Minimum Salary Threshold for Pennsylvania White Collar Exemptions to Increase in 2021 and Beyond

Troutman Pepper

Troutman Pepper

The Pennsylvania Department of Labor & Industry recently amended Pennsylvania Minimum Wage Act (PMWA) regulations to increase the minimum salary employees must receive in 2021 and beyond to qualify for one of the so-called “white collar” (i.e., executive, administrative, and professional) exemptions from overtime pay. The final rule became effective on October 3 after its publication in the Pennsylvania Bulletin. Consequently, the state overtime regulations under the PMWA will now differ from the federal overtime regulations under the Fair Labor Standards Act (FLSA) in two important ways. First, starting on October 3, 2021, the PMWA will require a higher minimum salary than required by federal law. Second, the minimum salary required under the PMWA will adjust automatically every three years starting in 2023.

The primary changes to the PMWA overtime regulations include:

Increase to the minimum weekly salary threshold. To qualify for one of the three white collar exemptions under the PMWA, an employee will now need to earn a minimum weekly salary of:

  • $684 (or $35,568 per year) (consistent with federal law);

  • $780 (or $40,560 per year), beginning on October 3, 2021; and

  • $875 (or $45,500 per year), beginning on October 3, 2022.

The minimum weekly salary of $684 in effect through October 2, 2021 mirrors the minimum weekly salary required by federal law. As such, Pennsylvania employers will not need to account for any state-specific changes until October 3, 2021 when the minimum salary increases to $780 per week and then again on October 3, 2022 when the minimum salary increases to $875 per week. Pennsylvania employees otherwise exempt under the duties test but making less than the specified minimum weekly salary must be paid overtime for all hours worked in excess of 40 in a workweek at a rate of not less than 1.5 times the employee’s regular pay rate.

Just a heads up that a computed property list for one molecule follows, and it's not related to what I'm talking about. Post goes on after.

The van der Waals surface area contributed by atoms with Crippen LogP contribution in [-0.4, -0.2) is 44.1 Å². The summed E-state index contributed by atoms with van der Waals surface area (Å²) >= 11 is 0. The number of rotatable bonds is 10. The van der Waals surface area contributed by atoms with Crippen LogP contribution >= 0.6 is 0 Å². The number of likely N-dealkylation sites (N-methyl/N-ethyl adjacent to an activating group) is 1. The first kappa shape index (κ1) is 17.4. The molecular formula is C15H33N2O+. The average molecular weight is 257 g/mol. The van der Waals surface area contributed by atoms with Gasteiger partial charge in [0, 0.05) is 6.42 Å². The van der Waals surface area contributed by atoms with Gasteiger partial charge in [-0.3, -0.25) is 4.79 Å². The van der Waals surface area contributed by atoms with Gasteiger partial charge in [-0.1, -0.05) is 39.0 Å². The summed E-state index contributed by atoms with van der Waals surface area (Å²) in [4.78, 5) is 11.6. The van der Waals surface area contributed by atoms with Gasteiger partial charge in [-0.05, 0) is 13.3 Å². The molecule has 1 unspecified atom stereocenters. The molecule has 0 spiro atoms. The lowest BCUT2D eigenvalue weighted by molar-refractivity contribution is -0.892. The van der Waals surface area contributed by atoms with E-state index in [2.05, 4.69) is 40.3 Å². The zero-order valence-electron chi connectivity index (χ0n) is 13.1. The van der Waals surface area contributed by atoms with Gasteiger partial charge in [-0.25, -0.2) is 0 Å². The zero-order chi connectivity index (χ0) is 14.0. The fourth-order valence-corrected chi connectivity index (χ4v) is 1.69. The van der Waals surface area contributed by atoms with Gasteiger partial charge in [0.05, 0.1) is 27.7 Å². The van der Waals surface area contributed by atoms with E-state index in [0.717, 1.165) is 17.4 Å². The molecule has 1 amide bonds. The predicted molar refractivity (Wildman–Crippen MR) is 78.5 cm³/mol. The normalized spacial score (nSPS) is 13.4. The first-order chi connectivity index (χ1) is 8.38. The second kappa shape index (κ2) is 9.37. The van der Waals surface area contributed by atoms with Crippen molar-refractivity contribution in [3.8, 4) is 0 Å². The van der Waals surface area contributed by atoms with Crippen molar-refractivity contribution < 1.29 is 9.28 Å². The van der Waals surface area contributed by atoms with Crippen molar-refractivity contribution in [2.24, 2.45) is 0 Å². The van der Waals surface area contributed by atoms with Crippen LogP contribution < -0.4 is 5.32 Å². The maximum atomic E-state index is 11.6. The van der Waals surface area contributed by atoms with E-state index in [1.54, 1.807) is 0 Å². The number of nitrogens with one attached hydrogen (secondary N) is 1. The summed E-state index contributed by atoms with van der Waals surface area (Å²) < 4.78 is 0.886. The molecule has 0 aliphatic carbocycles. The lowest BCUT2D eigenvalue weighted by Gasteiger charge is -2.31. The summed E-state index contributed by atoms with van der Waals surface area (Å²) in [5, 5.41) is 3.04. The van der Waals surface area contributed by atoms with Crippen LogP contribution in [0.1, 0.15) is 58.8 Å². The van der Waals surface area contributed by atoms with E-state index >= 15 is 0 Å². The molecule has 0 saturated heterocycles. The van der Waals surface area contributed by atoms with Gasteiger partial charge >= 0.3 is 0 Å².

Automatic three-year minimum salary adjustment. Starting in 2023, and every three years thereafter, the minimum weekly salary threshold will be readjusted to “a rate equal to the weighted average 10th percentile wages for Pennsylvania workers who work in the exempt executive, administrative, or professional classifications as determined by the Department with advice and consultation by the Minimum Wage Advisory Board and based on an annual wage survey of all worker classifications conducted by the Department.” Otherwise, exempt employees whose compensation falls below the adjusted minimum salary must receive a weekly salary increase to remain qualified for a white collar exemption. 

Calculation of minimum wage may include incentive pay. Similar to the FLSA’s overtime rule changes, the PMWA will permit employers to count certain nondiscretionary bonuses and incentive payments (including commissions) paid at least annually toward as much as 10% of the minimum salary threshold.

Slight modifications to the duties tests. The three white collar exemptions’ duties tests under state law were also amended to more clearly mirror their federal counterparts under the FLSA.

Pennsylvania employers will need to keep these amended PMWA regulations in mind when planning employee salaries for 2021, 2022, and beyond. Employers should also remember that even if an employee earns the minimum weekly salary required to qualify for one of the white collar exemptions, if the employee does not actually perform the duties of an executive, administrative, or professional employee, the employee will not be considered exempt and must be paid overtime. As such, now is the perfect time for an employer to conduct a privileged review of the job duties performed by employees making a salary in excess of the FLSA/PMWA minimum salary thresholds to ensure that these employees actually perform primarily exempt duties and are properly classified as exempt. Class and collective actions alleging that certain types of employees are improperly classified as exempt under both federal and state law are costly and common across all industries.

DISCLAIMER: Because of the generality of this update, the information provided herein may not be applicable in all situations and should not be acted upon without specific legal advice based on particular situations.

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